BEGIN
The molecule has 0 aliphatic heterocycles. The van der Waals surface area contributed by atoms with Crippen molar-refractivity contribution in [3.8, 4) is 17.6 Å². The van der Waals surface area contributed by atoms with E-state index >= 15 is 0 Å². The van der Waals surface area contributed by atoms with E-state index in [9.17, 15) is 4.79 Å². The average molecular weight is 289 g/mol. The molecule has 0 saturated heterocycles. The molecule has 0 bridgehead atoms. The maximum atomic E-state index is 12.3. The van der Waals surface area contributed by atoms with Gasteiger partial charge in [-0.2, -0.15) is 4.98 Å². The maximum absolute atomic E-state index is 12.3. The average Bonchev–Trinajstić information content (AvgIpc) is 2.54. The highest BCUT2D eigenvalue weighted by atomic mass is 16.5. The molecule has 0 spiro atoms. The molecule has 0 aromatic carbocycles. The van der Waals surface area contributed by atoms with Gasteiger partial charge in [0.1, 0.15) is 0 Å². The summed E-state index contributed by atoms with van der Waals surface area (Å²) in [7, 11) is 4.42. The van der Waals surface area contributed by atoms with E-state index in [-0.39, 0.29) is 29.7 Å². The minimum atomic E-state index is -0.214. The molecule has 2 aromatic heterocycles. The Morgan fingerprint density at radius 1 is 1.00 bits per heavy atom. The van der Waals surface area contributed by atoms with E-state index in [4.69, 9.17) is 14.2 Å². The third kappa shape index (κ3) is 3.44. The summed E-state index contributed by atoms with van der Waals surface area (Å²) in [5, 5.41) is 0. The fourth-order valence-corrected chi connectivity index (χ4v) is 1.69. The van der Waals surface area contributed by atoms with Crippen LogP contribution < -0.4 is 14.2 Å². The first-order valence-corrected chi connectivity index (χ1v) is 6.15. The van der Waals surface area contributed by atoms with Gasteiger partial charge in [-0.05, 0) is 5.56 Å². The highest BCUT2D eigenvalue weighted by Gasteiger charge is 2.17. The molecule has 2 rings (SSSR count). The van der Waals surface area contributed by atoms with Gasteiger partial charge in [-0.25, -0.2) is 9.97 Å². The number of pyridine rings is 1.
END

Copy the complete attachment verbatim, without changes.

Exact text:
The molecule has 0 aliphatic heterocycles. The van der Waals surface area contributed by atoms with Crippen molar-refractivity contribution in [3.8, 4) is 17.6 Å². The van der Waals surface area contributed by atoms with E-state index >= 15 is 0 Å². The van der Waals surface area contributed by atoms with E-state index in [9.17, 15) is 4.79 Å². The average molecular weight is 289 g/mol. The molecule has 0 saturated heterocycles. The molecule has 0 bridgehead atoms. The maximum atomic E-state index is 12.3. The van der Waals surface area contributed by atoms with Gasteiger partial charge in [-0.2, -0.15) is 4.98 Å². The maximum absolute atomic E-state index is 12.3. The average Bonchev–Trinajstić information content (AvgIpc) is 2.54. The highest BCUT2D eigenvalue weighted by atomic mass is 16.5. The molecule has 0 spiro atoms. The molecule has 0 aromatic carbocycles. The van der Waals surface area contributed by atoms with Gasteiger partial charge in [0.1, 0.15) is 0 Å². The summed E-state index contributed by atoms with van der Waals surface area (Å²) in [7, 11) is 4.42. The van der Waals surface area contributed by atoms with E-state index in [-0.39, 0.29) is 29.7 Å². The minimum atomic E-state index is -0.214. The molecule has 2 aromatic heterocycles. The Morgan fingerprint density at radius 1 is 1.00 bits per heavy atom. The van der Waals surface area contributed by atoms with E-state index in [4.69, 9.17) is 14.2 Å². The third kappa shape index (κ3) is 3.44. The summed E-state index contributed by atoms with van der Waals surface area (Å²) in [5, 5.41) is 0. The fourth-order valence-corrected chi connectivity index (χ4v) is 1.69. The van der Waals surface area contributed by atoms with Crippen LogP contribution < -0.4 is 14.2 Å². The first-order valence-corrected chi connectivity index (χ1v) is 6.15. The van der Waals surface area contributed by atoms with Gasteiger partial charge in [-0.05, 0) is 5.56 Å². The highest BCUT2D eigenvalue weighted by Gasteiger charge is 2.17. The molecule has 2 rings (SSSR count). The van der Waals surface area contributed by atoms with Gasteiger partial charge in [-0.25, -0.2) is 9.97 Å². The number of pyridine rings is 1.